There are 13 counties in the United States where 60% or more of the households are headed by someone 55 or older; 12 counties are in Florida or Arizona, one is in Massachusetts – Barnstable County (Cape Cod). Which helps to explain the popularity of Cape Cod as a retirement destination and active adult communities like Southport.
With builder confidence in the 55+ housing market at its strongest level since 2008 according to the National Association of Home Builders (NAHB), the 55 and older demographic should certainly get its share of attention by new home builders in the next five to ten years. In fact, the Joint Center for Housing Studies of Harvard University reports that the 50 and over population is projected to increase 20 percent by 2030 to 132 million.
To compete successfully in this growing 55+ marketplace, new home builders of active adult (55 and over age restricted) communities or non age-restricted lifestyle communities must pay close attention to what today’s 55+ buyers are looking for in their next home.
In a national “Consumer Preferences Survey” released by the National Association of Home Builders in January 2016, NAHB economist Paul Emrath reported the following results from respondents who were 55 or older:
- 65% of 55+ buyers preferred a suburban setting vs. 28% for a rural setting and only 7% in the
- 1,903 square feet was the preferred average size of their next home (up slightly from the
average size of their current home of 1,886 square feet).
- 73% preferred a kitchen-family room arrangement that was either completely open (38%) or
visually open, but with a half wall (35%)
- 79% want a single-story home, ideal for “aging in place”
- 31% said a one- or two-bedroom plan would be fine, while 51% of 55+ buyers indicated a
preference for three bedrooms
- 69% wanted a master bedroom on the first floor
- 65% of all 55+ buyers wanted two or less bathrooms
- 57% prefer a one- or two-car garage
- 52% want a ceiling height of nine feet or more on the first floor
Because the 55+ buyer for the most part is making a lifestyle decision rather than a “need-based” decision (someone who requires assisted living or memory care), it’s important for builders and developers seeking to attract active 55 and older buyers to do their homework and study local buyer preferences. Quite often these buyers have not purchased a new home in many years. Whether they are considering a vacation home that might eventually become a retirement home, or are looking for a primary residence now, the experience of buying this new home and selecting finishes and options or upgrades should be an enjoyable experience from start to finish.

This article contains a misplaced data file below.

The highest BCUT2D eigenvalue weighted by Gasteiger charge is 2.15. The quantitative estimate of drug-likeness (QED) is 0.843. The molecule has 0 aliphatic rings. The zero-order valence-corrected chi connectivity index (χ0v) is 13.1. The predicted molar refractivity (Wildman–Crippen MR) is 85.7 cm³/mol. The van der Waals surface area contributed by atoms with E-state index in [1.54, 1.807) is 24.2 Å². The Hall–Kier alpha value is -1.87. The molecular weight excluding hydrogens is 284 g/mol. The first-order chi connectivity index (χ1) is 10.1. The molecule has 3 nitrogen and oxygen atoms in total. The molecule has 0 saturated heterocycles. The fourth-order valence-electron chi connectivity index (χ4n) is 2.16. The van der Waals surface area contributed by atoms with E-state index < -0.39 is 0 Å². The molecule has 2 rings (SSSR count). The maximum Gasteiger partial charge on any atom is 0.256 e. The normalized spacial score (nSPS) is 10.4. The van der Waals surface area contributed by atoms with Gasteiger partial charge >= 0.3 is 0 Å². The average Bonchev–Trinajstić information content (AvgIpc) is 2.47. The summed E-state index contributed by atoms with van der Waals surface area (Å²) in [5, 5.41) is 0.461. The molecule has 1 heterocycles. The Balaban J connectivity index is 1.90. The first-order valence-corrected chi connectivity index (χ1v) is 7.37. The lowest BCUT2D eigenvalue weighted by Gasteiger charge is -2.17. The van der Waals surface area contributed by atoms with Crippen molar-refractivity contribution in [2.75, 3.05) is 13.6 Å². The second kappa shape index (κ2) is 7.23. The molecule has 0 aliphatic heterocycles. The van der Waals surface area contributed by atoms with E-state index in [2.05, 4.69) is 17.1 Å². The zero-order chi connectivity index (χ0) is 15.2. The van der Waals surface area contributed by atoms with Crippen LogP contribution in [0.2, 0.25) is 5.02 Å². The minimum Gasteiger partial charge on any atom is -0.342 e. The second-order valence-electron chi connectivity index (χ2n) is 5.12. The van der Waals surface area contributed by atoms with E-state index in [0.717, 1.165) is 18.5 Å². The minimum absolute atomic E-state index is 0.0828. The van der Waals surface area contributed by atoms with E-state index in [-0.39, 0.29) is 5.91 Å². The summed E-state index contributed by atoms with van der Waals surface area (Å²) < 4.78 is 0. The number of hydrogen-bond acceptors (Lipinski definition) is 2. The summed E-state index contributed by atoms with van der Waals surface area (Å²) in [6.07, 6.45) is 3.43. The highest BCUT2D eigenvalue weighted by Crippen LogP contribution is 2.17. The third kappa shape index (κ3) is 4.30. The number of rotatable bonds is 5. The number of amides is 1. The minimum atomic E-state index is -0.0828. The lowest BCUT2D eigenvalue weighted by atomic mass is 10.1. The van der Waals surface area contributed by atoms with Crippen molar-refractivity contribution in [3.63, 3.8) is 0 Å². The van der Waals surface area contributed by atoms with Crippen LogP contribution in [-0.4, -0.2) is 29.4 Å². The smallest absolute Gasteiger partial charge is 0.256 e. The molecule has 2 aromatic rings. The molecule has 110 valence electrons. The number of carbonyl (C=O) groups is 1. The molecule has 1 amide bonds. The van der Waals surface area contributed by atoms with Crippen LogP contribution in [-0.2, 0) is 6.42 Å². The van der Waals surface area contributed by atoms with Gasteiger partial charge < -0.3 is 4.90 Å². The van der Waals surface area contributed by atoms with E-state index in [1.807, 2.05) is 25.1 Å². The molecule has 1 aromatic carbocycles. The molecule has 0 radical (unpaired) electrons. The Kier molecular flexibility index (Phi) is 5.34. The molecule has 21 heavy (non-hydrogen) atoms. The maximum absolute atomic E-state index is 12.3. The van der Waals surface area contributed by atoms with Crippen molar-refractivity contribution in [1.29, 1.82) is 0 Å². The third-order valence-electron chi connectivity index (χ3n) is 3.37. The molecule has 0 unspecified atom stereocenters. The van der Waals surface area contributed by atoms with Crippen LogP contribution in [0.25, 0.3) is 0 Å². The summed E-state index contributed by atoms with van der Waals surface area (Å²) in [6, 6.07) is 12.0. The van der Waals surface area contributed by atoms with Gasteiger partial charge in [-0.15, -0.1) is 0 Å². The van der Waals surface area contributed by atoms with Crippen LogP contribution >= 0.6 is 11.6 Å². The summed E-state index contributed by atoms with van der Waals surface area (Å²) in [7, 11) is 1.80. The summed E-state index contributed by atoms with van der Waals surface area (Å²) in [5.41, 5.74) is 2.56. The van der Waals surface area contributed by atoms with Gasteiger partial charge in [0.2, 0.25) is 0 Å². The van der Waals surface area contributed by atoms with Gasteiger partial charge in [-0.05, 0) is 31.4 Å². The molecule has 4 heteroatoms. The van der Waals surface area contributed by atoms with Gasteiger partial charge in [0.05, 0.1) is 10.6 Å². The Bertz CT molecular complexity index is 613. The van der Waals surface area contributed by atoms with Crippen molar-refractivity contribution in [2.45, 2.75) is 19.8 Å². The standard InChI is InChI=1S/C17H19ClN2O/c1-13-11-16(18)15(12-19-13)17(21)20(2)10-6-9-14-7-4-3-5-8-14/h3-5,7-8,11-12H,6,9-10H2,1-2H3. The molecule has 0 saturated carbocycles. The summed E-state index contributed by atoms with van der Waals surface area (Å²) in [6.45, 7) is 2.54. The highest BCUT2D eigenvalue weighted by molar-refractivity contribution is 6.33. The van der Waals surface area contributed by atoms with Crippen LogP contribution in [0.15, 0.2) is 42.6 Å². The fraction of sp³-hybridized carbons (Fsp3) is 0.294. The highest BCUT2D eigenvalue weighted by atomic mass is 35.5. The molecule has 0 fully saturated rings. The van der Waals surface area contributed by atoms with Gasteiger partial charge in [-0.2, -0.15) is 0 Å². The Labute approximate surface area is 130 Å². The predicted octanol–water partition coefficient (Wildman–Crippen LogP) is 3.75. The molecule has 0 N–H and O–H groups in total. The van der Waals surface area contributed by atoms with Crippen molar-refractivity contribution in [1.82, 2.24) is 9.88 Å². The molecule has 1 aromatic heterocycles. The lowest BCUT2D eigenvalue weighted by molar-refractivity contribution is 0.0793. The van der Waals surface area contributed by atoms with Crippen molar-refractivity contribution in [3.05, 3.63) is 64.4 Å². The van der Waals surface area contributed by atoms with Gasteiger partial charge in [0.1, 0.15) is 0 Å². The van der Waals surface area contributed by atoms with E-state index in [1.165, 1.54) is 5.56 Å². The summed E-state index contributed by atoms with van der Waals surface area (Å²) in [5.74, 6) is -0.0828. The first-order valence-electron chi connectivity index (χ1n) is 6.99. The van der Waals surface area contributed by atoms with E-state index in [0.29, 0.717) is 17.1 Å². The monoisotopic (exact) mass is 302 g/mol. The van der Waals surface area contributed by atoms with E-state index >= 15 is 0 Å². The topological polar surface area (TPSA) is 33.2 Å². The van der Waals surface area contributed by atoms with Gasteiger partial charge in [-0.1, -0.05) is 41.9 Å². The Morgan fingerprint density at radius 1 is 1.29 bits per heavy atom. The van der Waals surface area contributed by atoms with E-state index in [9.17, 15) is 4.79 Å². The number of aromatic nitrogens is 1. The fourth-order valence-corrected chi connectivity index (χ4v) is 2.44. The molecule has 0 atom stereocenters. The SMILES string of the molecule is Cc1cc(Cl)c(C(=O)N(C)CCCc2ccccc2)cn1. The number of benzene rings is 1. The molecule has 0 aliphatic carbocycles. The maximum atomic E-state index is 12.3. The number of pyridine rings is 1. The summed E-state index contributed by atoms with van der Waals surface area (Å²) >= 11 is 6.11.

As a member of NAHB’s Board of Trustees’ 55+ Housing Industry Council, I have the opportunity to see what other home builders are doing around the country and to learn what home designs and amenities are most popular. As someone who has been actively involved in the planning, developing and building of lifestyle communities, especially for the 50-plus market, since1988, I have seen changes in product design of both the homes and the communities themselves.
The trend to build retirement communities began in January, 1960 when Del Webb launched his first Sun City community in Arizona. During the last 20 years, the demand to build these lifestyle communities for adults 55 and over outside the Sunbelt states has increased dramatically. Living closer to children and grandchildren was one of the driving forces behind this trend. Today, while many developers build under the guise of “active adult communities” where at least one person in the home has to be 55 or older, they don’t always offer an array of, (or, in some cases any) on-site recreational amenities. This lack of amenities limits the amount of socialization that occurs which is one reason why active adult communities became so popular in the first place.
In recent remarks to the Home Builders and Remodelers Association of Greater Boston at their annual Forecast Dinner in January, NAHB Chief Economist David Crowe remarked, “The 55+ housing market is benefitting from growing home equity on the balance sheet of 55+ households, an improving economic outlook, historically low mortgage rates and a growing population as baby boomers age.” In
2016 and beyond, the number of new homes and communities in Massachusetts serving the 55 and older buyer should rise to meet this increased demand. Those developers and builders who pay attention to the buyer preferences of adults 55 and over, by designing homes and building amenity-rich communities to provide the socialization that so many boomers desire, will provide a win-win scenario where the 55+ buyers, the developers and builders all benefit.